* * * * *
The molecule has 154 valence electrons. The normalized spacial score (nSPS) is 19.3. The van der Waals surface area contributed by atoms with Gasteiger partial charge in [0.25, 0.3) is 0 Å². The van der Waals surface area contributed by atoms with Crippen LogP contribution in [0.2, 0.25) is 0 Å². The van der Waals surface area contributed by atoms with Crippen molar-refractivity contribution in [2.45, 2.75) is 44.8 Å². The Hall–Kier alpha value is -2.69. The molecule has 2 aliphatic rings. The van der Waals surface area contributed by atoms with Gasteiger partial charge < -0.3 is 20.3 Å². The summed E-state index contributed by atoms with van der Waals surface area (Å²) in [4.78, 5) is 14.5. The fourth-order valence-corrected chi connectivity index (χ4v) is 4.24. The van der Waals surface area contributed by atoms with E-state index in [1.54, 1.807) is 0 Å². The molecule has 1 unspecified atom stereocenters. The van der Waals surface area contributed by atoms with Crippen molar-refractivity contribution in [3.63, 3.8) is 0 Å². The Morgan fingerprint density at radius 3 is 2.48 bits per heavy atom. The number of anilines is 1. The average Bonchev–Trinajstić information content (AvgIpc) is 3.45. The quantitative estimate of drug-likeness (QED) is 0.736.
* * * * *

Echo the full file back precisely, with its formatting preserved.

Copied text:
The molecule has 154 valence electrons. The normalized spacial score (nSPS) is 19.3. The van der Waals surface area contributed by atoms with Gasteiger partial charge in [0.25, 0.3) is 0 Å². The van der Waals surface area contributed by atoms with Crippen LogP contribution in [0.2, 0.25) is 0 Å². The van der Waals surface area contributed by atoms with Crippen molar-refractivity contribution in [2.45, 2.75) is 44.8 Å². The Hall–Kier alpha value is -2.69. The molecule has 2 aliphatic rings. The van der Waals surface area contributed by atoms with Gasteiger partial charge < -0.3 is 20.3 Å². The summed E-state index contributed by atoms with van der Waals surface area (Å²) in [4.78, 5) is 14.5. The fourth-order valence-corrected chi connectivity index (χ4v) is 4.24. The van der Waals surface area contributed by atoms with E-state index in [1.54, 1.807) is 0 Å². The molecule has 1 unspecified atom stereocenters. The van der Waals surface area contributed by atoms with Crippen molar-refractivity contribution in [3.63, 3.8) is 0 Å². The Morgan fingerprint density at radius 3 is 2.48 bits per heavy atom. The number of anilines is 1. The average Bonchev–Trinajstić information content (AvgIpc) is 3.45. The quantitative estimate of drug-likeness (QED) is 0.736.